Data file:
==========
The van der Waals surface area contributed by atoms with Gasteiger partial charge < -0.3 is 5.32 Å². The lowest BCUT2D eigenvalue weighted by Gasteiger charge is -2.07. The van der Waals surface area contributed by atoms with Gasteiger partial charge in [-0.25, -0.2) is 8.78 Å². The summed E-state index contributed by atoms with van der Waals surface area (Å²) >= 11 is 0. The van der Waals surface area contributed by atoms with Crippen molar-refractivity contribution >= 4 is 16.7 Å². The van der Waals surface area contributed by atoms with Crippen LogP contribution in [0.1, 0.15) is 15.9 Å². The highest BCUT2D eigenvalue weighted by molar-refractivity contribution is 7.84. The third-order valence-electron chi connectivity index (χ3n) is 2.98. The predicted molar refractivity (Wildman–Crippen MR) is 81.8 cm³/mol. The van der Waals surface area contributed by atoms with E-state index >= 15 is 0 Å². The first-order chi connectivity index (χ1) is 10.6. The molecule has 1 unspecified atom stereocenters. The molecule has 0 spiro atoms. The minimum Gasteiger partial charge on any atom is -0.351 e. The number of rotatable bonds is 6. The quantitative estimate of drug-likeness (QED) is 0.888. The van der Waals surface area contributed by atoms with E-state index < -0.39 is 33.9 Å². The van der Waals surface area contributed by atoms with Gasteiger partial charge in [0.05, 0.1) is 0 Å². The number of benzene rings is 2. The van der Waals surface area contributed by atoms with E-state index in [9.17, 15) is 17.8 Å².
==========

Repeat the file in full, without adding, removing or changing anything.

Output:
The van der Waals surface area contributed by atoms with Gasteiger partial charge < -0.3 is 5.32 Å². The lowest BCUT2D eigenvalue weighted by Gasteiger charge is -2.07. The van der Waals surface area contributed by atoms with Gasteiger partial charge in [-0.25, -0.2) is 8.78 Å². The summed E-state index contributed by atoms with van der Waals surface area (Å²) >= 11 is 0. The van der Waals surface area contributed by atoms with Crippen molar-refractivity contribution >= 4 is 16.7 Å². The van der Waals surface area contributed by atoms with Crippen LogP contribution in [0.1, 0.15) is 15.9 Å². The highest BCUT2D eigenvalue weighted by molar-refractivity contribution is 7.84. The third-order valence-electron chi connectivity index (χ3n) is 2.98. The predicted molar refractivity (Wildman–Crippen MR) is 81.8 cm³/mol. The van der Waals surface area contributed by atoms with E-state index >= 15 is 0 Å². The first-order chi connectivity index (χ1) is 10.6. The molecule has 1 unspecified atom stereocenters. The molecule has 0 spiro atoms. The minimum Gasteiger partial charge on any atom is -0.351 e. The number of rotatable bonds is 6. The quantitative estimate of drug-likeness (QED) is 0.888. The van der Waals surface area contributed by atoms with E-state index < -0.39 is 33.9 Å². The van der Waals surface area contributed by atoms with Gasteiger partial charge in [0.05, 0.1) is 0 Å². The number of benzene rings is 2. The van der Waals surface area contributed by atoms with E-state index in [9.17, 15) is 17.8 Å².